Today, the U.S. Department of Commerce announced the affirmative preliminary determinations in the antidumping duty (AD) investigations of imports of carbon and alloy steel threaded rod from China, India, and Taiwan, finding that exporters from China, India, and Taiwan have dumped carbon and alloy steel threaded rod at the following rates:
- China – 4.81 percent to 59.45 percent
- India – 2.04 percent
- Taiwan – 32.26 percent
As a result of today’s decisions, Commerce will instruct U.S. Customs and Border Protection to collect cash deposits from importers of carbon and alloy steel threaded rod from China, India, and Taiwan as applicable.
In 2018, imports of carbon and alloy steel threaded rod from China, India, and Taiwan were valued at an estimated $325 million, $111 million, and $156 million, respectively.
The petitioner is Vulcan Threaded Products, Inc. (Pelham, AL).
The strict enforcement of U.S. trade law is a primary focus of the Trump Administration. Since the beginning of the current Administration, Commerce has initiated 182 new antidumping and countervailing duty investigations – a 231 percent increase from the comparable period in the previous administration.
Antidumping and countervailing duty laws provide American businesses and workers with an internationally accepted mechanism to seek relief from the harmful effects of the unfair pricing of imports into the United States. Commerce currently maintains 496 antidumping and countervailing duty orders which provide relief to American companies and industries impacted by unfair trade.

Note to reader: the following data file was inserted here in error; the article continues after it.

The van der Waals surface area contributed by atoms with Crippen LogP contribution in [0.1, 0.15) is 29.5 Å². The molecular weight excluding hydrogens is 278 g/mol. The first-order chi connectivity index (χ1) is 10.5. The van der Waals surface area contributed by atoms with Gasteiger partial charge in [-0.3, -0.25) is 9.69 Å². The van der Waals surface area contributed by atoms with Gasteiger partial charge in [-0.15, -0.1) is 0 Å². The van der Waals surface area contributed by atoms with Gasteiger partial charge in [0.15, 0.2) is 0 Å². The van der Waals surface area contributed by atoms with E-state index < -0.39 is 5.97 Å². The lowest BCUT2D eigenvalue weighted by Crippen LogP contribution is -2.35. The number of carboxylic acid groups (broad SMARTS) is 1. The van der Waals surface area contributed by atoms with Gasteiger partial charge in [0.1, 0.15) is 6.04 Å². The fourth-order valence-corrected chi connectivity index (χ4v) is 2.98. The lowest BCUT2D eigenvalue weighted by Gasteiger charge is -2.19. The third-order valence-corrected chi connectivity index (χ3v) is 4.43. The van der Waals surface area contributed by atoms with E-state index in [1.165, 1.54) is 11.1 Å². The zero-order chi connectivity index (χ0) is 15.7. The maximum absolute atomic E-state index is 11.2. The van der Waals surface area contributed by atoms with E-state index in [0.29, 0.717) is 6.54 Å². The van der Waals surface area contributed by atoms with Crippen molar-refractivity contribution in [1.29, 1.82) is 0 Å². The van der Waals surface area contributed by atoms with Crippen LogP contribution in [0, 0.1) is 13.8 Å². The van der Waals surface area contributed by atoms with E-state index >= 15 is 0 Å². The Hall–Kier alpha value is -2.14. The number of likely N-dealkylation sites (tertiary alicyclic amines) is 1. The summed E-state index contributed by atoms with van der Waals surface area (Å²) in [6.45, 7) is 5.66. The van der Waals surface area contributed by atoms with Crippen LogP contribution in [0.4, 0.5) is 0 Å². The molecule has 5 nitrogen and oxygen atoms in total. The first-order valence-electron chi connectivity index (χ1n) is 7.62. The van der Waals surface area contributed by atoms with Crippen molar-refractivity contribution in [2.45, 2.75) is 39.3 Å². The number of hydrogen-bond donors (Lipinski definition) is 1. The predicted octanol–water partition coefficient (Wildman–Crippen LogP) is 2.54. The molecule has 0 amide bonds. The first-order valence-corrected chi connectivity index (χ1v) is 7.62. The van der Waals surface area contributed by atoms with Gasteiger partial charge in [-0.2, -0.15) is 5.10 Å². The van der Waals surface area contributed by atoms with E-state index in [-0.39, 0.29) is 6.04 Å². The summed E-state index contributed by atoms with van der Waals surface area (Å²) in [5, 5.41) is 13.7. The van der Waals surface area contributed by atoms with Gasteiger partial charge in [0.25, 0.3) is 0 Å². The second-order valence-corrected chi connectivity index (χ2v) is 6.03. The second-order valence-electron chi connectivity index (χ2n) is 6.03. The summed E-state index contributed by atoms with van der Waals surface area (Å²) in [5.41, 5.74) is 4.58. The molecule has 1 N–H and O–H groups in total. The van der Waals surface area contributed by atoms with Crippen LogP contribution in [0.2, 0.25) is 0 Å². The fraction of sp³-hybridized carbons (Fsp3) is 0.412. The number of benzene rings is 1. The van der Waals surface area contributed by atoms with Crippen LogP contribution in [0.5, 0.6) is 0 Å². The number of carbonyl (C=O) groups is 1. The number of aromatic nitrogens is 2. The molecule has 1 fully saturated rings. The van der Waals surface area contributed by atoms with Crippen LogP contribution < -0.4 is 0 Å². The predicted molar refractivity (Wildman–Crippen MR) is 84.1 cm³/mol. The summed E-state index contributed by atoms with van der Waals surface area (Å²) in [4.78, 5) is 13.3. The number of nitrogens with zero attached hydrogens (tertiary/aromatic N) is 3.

Commerce is scheduled to announce the final determination with respect to Taiwan on or about December 4, 2019, and with respect to China and India, on or about February 11, 2020.
If Commerce’s final determinations are affirmative, the U.S. International Trade Commission (ITC) will be scheduled to make its final injury determination with respect to Taiwan on or about January 24, 2020, and with respect to China and India, on or about March 26, 2020. If Commerce makes affirmative final determinations of dumping, and the ITC makes affirmative final injury determinations, Commerce will issue AD orders. If Commerce makes negative final determinations of dumping, or the ITC makes negative final determinations of injury, the investigations will be terminated and no orders will be issued.
Click HERE for a fact sheet on today’s decisions.
The U.S. Department of Commerce’s Enforcement and Compliance unit within the International Trade Administration is responsible for vigorously enforcing U.S. trade law and does so through an impartial, transparent process that abides by international law and is based on factual evidence provided on the record.
Foreign companies that price their products in the U.S. market below the cost of production or below prices in their home markets are subject to antidumping duties. Companies that receive unfair subsidies from their governments, such as grants, loans, equity infusions, tax breaks, or production inputs, are subject to countervailing duties aimed at directly countering those subsidies.